A problem that’s been before the City Council off and on for more than 10 years is back in the spotlight at a council-committee discussion tomorrow (Wednesday).
The problem: Vacant buildings. It’s been 9 1/2 years since the issue gained some attention when a Delridge community advocate invited councilmembers, department heads, and others on a tour of problem properties in eastern West Seattle.
The vacant-building problem has been addressed with incremental legislation over the years. But it’s still a problem. Stats prepared by Councilmember Lisa Herbold‘s staff for tomorrow’s meeting of the Planning, Land Use, and Zoning Committee show that West Seattle/South Park District 1 had the most vacant-building-related complaints last year of any of the city’s seven council districts – 95.
95 complaints – but only 2 properties in D-1 were enrolled in the city’s vacant-building-monitoring program. Beyond that, Herbold’s staff found that 44 District 1 addresses accounted for 284 Seattle Police responses last year alone, while 66 houses in West Seattle are signed up for SPD’s criminal trespass program. The slide deck (48 MB PDF) to be presented by Herbold assistant Alex Clardy also shows multiple examples of vacant, deteriorating properties in West Seattle and South Park.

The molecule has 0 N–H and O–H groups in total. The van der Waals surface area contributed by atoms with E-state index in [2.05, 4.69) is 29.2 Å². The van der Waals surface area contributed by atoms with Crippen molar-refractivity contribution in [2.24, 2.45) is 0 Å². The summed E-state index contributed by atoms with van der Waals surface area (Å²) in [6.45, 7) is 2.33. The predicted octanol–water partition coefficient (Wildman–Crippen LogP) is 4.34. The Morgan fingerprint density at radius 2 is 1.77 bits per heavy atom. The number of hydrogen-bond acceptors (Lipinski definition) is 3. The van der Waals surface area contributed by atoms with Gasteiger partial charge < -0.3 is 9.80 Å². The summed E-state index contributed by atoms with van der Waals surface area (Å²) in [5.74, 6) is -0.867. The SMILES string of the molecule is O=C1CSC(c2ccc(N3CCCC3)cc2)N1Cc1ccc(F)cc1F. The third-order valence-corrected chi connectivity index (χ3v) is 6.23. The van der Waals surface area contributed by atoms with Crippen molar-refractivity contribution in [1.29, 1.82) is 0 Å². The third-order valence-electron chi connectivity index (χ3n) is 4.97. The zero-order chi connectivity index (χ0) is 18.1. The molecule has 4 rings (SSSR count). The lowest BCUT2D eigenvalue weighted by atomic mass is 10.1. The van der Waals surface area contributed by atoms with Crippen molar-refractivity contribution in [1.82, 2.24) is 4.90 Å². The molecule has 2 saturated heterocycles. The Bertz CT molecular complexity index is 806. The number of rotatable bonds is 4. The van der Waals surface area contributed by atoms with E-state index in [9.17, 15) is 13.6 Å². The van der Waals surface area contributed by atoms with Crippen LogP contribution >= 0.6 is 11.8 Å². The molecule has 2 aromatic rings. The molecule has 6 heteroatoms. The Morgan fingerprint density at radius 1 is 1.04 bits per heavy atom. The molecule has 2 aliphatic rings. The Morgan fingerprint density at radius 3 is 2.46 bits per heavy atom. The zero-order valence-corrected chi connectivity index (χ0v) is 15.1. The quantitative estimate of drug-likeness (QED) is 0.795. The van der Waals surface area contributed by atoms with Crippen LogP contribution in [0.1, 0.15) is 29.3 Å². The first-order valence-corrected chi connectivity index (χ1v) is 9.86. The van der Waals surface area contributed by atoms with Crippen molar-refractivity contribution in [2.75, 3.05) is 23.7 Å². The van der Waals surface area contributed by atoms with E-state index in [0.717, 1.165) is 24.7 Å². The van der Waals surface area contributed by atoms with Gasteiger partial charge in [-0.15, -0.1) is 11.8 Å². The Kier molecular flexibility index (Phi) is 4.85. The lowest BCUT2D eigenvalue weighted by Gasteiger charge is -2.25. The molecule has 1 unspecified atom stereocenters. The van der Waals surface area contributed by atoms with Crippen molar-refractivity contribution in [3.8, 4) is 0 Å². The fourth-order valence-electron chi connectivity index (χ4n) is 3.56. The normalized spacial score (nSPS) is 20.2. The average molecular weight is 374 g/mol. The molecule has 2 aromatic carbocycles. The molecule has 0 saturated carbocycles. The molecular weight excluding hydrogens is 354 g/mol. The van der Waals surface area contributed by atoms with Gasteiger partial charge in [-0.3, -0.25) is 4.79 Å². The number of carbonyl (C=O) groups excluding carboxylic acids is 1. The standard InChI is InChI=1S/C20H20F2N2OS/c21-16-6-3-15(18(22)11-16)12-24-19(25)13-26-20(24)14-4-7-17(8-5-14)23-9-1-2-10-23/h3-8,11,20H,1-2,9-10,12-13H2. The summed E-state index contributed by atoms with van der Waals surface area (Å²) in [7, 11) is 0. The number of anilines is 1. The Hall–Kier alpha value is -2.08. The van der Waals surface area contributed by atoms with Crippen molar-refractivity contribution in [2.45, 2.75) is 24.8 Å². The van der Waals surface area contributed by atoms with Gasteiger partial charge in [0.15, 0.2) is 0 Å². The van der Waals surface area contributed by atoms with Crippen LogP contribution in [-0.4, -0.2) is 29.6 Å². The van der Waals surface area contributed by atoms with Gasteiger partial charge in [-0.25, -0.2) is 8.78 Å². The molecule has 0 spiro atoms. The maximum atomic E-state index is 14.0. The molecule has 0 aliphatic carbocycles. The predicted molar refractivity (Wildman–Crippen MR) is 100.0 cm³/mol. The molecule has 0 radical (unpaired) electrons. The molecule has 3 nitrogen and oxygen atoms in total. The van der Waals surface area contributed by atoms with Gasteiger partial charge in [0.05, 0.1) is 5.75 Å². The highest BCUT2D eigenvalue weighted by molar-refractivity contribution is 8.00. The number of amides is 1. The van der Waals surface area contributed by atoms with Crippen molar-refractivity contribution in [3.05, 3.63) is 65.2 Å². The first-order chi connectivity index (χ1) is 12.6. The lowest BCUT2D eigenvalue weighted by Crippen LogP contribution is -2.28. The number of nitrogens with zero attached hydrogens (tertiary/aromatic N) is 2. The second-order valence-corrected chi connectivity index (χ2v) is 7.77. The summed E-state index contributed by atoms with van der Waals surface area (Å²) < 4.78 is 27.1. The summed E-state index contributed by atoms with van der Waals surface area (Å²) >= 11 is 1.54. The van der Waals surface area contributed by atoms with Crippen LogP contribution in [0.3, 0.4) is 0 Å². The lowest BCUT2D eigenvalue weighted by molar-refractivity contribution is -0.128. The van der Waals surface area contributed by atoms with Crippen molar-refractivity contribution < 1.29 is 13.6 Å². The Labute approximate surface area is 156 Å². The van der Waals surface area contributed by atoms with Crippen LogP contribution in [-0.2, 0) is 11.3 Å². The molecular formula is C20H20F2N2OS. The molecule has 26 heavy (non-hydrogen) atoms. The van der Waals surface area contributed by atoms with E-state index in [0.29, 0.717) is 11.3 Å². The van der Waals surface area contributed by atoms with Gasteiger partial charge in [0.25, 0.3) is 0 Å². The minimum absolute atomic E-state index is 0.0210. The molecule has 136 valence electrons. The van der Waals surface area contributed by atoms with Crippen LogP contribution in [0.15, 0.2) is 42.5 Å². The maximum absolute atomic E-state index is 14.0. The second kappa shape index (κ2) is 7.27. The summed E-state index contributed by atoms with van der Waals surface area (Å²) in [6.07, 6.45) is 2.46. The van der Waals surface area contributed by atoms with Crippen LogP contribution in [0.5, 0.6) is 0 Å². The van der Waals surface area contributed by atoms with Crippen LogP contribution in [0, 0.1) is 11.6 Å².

The point of tomorrow’s briefing is to look at what might make the vacant-building-monitoring program more effective; this report from the Department of Construction and Inspections looks at a variety of possibilities, including changing the standards for enrolling properties in the program. For example, the report notes that properties slated for redevelopment usually aren’t enrolled because they’ll be demolished before long. (The report does not address the length of time that can elapse between the initiation of a redevelopment plan and demolition – sometimes years.) Another possibility addressed by the report is a “temporary caretaker” program in which good-quality vacant properties could be made available through nonprofits/social-service agencies identifying people who could live there until demolition is imminent.
You can see how the discussion goes by going to City Hall, or watching Seattle Channel, for tomorrow’s 9:30 am PLUZ committee meeting.